The Audi brand of today is certainly not the Audi of yesteryear. From new innovative products to defining consumer comfort features, their growth and stature has immensely increased in the last few years. For example, in 2013 the German automaker was the number one nameplate “in consideration” out of all luxury brands, the top European brand recommended by Consumer Reports, and is regarded at the the number one luxury brand among Gen X, Gen Y and Millennials. Moreover, Audi has seen average transaction prices rise to $52,000 (up from $46,000 just a few years ago) with almost no financial incentives for consumers. The new 2015 Audi A3 will help them retain this positioning and is why they have jumped into the growing “entry premium” segment early. Who wants to play catch up?
It’s no secret that I am one of the biggest fans of Audi and their quattro all-wheel drive technology. I’ve been to the 24 hour endurance race in Le Mans, France to see them dominate the competition utilizing skilled drivers and revolutionary R10, R15 and R18 supercars that power through the night burning diesel fuel (and running on hybrid power) channeled through grippy AWD traction. Automotive Rhythms has also had several long-term Audis in our press fleet, with the A8 as our all-time favorite. And I own the latest generation Q7 TDI with the S Line package and 21” gunmetal rims. In my eyes, Audi typically does no wrong. The A3 Sedan we recently evaluated outside Silicon Valley in San Francisco is another refreshing reason why Audi is trending, but I would have liked a stronger design story with this vehicle. Although it drives like a “small wonder,” there is nothing revolutionary about the exterior styling nor inviting with the interior of the latest A3. The single-frame grille is domineering as usual, but the remainder of the shape is basic. Inside, the most impressive feature you’ll gravitate towards is the retractable, slim LCD screen. When it is hibernating within the center stack, the bland console is adorned only with jet turbine looking air vents. However, for such a diminutive vehicle it has plenty of space to move around comfortably mainly due to the front wheels which now sit 1.5 inches forward.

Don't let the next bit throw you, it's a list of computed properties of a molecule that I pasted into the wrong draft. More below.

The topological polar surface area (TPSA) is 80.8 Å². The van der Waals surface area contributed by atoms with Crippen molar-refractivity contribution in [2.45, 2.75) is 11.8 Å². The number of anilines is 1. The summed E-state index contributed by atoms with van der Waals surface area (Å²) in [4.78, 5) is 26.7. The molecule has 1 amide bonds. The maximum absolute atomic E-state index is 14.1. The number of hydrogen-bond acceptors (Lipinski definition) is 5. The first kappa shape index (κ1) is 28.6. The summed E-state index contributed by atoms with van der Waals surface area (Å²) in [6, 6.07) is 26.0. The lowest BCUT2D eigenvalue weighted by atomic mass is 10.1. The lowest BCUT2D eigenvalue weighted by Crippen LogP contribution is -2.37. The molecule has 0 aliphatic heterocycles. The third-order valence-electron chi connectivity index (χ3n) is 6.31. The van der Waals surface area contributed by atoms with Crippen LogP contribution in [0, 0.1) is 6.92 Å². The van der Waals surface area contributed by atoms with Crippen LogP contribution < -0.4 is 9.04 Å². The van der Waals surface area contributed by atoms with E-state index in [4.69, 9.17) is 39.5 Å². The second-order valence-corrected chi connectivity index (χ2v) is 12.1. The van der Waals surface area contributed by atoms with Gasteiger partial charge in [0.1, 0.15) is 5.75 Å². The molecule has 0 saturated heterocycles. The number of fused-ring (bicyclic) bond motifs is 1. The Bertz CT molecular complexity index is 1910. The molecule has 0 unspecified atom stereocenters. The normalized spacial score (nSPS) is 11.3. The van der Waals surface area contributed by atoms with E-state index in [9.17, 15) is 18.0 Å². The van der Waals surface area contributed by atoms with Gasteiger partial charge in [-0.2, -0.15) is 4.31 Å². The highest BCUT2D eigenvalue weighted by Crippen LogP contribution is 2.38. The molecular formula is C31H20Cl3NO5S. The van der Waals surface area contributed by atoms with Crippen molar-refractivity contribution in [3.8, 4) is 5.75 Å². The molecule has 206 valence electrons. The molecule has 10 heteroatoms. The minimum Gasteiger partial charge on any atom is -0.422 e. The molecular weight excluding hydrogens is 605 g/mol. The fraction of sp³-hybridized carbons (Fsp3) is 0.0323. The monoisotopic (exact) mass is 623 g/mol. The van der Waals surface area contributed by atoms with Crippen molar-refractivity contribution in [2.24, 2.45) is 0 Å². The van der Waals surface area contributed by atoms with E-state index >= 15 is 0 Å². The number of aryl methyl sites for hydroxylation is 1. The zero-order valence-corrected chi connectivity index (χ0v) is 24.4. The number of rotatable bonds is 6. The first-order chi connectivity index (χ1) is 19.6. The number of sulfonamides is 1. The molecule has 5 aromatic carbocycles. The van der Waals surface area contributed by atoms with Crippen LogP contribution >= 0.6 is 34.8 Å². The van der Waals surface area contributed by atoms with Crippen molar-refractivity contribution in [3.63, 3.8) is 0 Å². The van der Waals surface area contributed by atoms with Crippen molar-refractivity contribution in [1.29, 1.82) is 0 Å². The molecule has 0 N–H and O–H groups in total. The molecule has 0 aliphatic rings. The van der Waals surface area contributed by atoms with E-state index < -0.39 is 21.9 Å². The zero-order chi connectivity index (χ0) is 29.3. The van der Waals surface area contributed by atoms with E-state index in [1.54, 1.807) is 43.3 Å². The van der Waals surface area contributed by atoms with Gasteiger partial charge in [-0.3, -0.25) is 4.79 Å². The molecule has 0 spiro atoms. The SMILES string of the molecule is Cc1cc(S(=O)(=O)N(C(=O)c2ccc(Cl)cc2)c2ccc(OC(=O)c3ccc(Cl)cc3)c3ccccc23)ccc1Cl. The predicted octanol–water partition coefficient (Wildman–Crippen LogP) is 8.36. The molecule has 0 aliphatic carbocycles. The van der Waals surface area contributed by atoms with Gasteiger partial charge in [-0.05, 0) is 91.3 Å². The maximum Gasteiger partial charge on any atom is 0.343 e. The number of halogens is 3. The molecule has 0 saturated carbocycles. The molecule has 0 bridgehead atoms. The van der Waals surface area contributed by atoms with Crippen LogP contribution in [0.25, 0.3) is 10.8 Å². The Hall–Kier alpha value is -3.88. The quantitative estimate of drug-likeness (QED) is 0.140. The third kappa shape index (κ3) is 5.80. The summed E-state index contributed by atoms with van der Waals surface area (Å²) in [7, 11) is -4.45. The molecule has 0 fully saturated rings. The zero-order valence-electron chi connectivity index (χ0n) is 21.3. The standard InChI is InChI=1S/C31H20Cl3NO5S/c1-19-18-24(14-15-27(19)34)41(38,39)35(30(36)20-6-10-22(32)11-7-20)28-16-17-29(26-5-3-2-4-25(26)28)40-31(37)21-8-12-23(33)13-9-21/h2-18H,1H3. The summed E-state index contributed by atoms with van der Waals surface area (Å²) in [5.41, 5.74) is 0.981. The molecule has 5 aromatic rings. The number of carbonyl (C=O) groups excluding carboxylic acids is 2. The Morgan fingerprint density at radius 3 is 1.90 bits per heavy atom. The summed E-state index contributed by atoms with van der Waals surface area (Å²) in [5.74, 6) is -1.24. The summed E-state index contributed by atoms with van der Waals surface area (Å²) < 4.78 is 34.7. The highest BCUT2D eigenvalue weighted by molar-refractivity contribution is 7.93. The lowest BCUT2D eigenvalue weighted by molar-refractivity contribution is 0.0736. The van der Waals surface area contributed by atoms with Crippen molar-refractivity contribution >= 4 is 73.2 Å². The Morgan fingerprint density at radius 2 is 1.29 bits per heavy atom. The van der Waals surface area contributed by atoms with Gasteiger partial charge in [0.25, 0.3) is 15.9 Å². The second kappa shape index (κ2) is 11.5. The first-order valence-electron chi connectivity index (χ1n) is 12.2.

Audi says they have not watered down the A3 and that it is still representative of true Audi driving performance, technology and packaging.
My $32,900 2.0 TFSI (all 2.0s are quattro AWD) tester was packed with an impressive 220 horsepower which felt more like 290 horsepower. It was peppy on the Northern Californian roads and offered lots of zest. And as usual, quattro assures confidence around bends at high speeds. The second engine choice is the 170 horsepower 1.8 TFSI ($29,900). Both are paired with a standard 6-speed S tronic transmission with smooth power transitions. But don’t expect paddle shifters which this vehicle is devoid of. It also lacks keyless ignition capability. But opt for the Audi Drive Select system and the driver’s ability to adjust throttle, shifting, and the electromechanical steering algorithms are in your command. In addition, your A3 can be enhanced with either the $2,550 Premium plus (18″ rims, aluminum interior and keyless entry) or the $8,450 Prestige package (Premium plus in addition to the S Line exterior, Driver Assistance, Bang & Olufsen premium audio, Audi MMI Navigation Plus, Audi connect, Convenience Package and full LED headlights).